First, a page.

What does it mean to be an adult? How does one become an adult? What is “adulting?” These are questions every child asks themselves as they get closer and closer to adulthood. Some fear it and others embrace it, but all know that growing up and becoming an adult is an inevitability, but they continue asking themselves, “What does it mean?”  

Throughout history, there were many rites of passage that one would take in order to become an adult. The Vikings of Scandinavia, for example, had to teach their boys how to hunt, fish, fight, be completely self-reliant while instilling the values of protecting one’s family. A very common method of gaining adulthood in various cultures in the past was simply getting married and raising a family of your own. In fact, this was so common and was present for so long, this belief is still embedded in the minds of many today. Another recent rite of passage into adulthood was getting your drivers license and finally experiencing a sense of freedom as you were finally able to drive around without relying on your parents for transportation.

However, many of these practices are being increasingly seen as more and more archaic. While still used in some cultures, there is no real need for one to learn how to hunt, fish, fight, or be nearly as self-reliant as they were in the past. An increasing number of modern young adults are forsaking marriage entirely [1], yet it never crosses the minds of many that they are still adults. Many modern teenagers on the way to adulthood are even forsaking something as mundane yet previous essential as a drivers license [2], which many would’ve considered unthinkable a few decades ago. This raises the question: is adulting a thing?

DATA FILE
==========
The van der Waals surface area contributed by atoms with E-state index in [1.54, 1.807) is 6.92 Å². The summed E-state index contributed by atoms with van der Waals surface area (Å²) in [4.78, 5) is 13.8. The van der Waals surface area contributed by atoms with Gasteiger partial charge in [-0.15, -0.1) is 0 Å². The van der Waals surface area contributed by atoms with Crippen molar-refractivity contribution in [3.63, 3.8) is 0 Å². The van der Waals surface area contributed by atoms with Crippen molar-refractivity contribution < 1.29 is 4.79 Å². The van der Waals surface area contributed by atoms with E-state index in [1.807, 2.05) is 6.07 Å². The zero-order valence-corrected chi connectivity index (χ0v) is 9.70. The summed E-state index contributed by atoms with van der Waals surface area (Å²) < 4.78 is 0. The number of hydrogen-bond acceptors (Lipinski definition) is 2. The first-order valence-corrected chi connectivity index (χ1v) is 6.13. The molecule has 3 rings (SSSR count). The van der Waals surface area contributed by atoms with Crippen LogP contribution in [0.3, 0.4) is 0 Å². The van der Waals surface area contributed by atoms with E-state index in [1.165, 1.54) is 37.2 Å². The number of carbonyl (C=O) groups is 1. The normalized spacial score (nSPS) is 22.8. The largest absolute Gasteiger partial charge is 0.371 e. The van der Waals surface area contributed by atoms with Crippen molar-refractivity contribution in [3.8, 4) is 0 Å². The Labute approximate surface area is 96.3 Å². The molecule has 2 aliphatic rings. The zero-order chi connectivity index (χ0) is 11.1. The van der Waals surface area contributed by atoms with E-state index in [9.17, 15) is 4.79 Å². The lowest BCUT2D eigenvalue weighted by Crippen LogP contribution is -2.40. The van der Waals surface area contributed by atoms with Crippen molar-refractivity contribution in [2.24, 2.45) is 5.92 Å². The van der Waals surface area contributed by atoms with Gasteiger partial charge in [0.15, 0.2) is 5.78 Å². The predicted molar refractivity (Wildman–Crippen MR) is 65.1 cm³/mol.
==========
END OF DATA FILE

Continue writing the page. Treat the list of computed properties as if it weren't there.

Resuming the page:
As time moves on, people change and cultures with it, and with the cultural change also comes changes in how one views adulthood. To be an adult in the modern era (in the United States), you don’t need to get married, have a family, move out (though this is encouraged in most households; it’s not technically the rite of passage it once was after the Boomerang generation [3]), get a license, or in some eyes do anything except age until you’re eighteen. Perhaps the act of adulting is a forever changing and developing concept, much like how perspectives and humanity as a whole evolve over time. Perhaps adulting was never actually an action, but rather just a currently accepted idea that was destined to change. I believe it’s time we stopped trying to put some arbitrary rites, and simply let the current generation become who they were meant to be. Don’t misunderstand me, some things children need to know from how to do taxes or pay bills in general, control their temperaments, get a job, and the likes. But that’s just it―teach and guide them―don’t force them into becoming something they don’t have any desire to be. There is no “adulting,” just becoming who you want and need to be.



  1. Gibson, William E. “Marriage Rates Rise for the Old, Decline for Young.” AARP, 19 Feb. 2018, www.aarp.org/home-family/friends-family/info-2018/marriage-rates-fd.html.
  2. Henderson, Tim. “Why Many Teens Don’t Want to Get a Driver’s License.” PBS, Public Broadcasting Service, 6 Mar. 2017, www.pbs.org/newshour/nation/many-teens-dont-want-get-drivers-license.
  3. “The Boomerang Generation.” Pew Research Center’s Social & Demographic Trends Project, Pew Research Center’s Social & Demographic Trends Project, 28 July 2015, www.pewsocialtrends.org/2012/03/15/the-boomerang-generation/.